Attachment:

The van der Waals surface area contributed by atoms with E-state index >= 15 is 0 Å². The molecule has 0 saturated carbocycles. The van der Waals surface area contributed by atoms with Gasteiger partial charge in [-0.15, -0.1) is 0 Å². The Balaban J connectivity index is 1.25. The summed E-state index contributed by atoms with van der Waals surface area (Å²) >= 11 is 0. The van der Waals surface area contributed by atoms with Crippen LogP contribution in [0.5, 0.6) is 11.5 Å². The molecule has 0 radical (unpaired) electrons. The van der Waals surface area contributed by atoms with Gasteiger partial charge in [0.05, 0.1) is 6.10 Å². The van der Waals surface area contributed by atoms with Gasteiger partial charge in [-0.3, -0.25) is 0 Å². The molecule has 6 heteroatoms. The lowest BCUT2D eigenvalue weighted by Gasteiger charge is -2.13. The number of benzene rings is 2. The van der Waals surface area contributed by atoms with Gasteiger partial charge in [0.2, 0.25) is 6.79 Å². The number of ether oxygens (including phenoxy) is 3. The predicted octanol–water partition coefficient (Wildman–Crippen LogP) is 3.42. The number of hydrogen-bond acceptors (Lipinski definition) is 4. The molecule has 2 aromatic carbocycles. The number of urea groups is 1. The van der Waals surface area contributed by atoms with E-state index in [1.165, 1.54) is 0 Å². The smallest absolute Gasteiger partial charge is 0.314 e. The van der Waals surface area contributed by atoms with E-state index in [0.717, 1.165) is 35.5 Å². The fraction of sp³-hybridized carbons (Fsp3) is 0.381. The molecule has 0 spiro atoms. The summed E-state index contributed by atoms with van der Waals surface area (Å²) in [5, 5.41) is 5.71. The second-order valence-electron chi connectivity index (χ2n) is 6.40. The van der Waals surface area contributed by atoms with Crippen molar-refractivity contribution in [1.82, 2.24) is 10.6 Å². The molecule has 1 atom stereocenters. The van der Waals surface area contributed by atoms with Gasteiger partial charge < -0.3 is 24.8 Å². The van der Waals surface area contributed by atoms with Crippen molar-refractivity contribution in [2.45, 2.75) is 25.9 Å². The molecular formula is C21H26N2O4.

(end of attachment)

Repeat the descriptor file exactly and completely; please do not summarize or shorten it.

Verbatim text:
The van der Waals surface area contributed by atoms with E-state index >= 15 is 0 Å². The molecule has 0 saturated carbocycles. The van der Waals surface area contributed by atoms with Gasteiger partial charge in [-0.15, -0.1) is 0 Å². The Balaban J connectivity index is 1.25. The summed E-state index contributed by atoms with van der Waals surface area (Å²) >= 11 is 0. The van der Waals surface area contributed by atoms with Crippen LogP contribution in [0.5, 0.6) is 11.5 Å². The molecule has 0 radical (unpaired) electrons. The van der Waals surface area contributed by atoms with Gasteiger partial charge in [0.05, 0.1) is 6.10 Å². The van der Waals surface area contributed by atoms with Gasteiger partial charge in [-0.3, -0.25) is 0 Å². The molecule has 6 heteroatoms. The lowest BCUT2D eigenvalue weighted by Gasteiger charge is -2.13. The number of benzene rings is 2. The van der Waals surface area contributed by atoms with Gasteiger partial charge in [0.2, 0.25) is 6.79 Å². The number of ether oxygens (including phenoxy) is 3. The predicted octanol–water partition coefficient (Wildman–Crippen LogP) is 3.42. The number of hydrogen-bond acceptors (Lipinski definition) is 4. The molecule has 2 aromatic carbocycles. The number of urea groups is 1. The van der Waals surface area contributed by atoms with E-state index in [1.165, 1.54) is 0 Å². The smallest absolute Gasteiger partial charge is 0.314 e. The van der Waals surface area contributed by atoms with E-state index in [0.717, 1.165) is 35.5 Å². The fraction of sp³-hybridized carbons (Fsp3) is 0.381. The molecule has 0 spiro atoms. The summed E-state index contributed by atoms with van der Waals surface area (Å²) in [5, 5.41) is 5.71. The second-order valence-electron chi connectivity index (χ2n) is 6.40. The van der Waals surface area contributed by atoms with Crippen molar-refractivity contribution in [1.82, 2.24) is 10.6 Å². The molecule has 1 atom stereocenters. The van der Waals surface area contributed by atoms with Gasteiger partial charge < -0.3 is 24.8 Å². The van der Waals surface area contributed by atoms with Crippen molar-refractivity contribution in [2.45, 2.75) is 25.9 Å². The molecular formula is C21H26N2O4.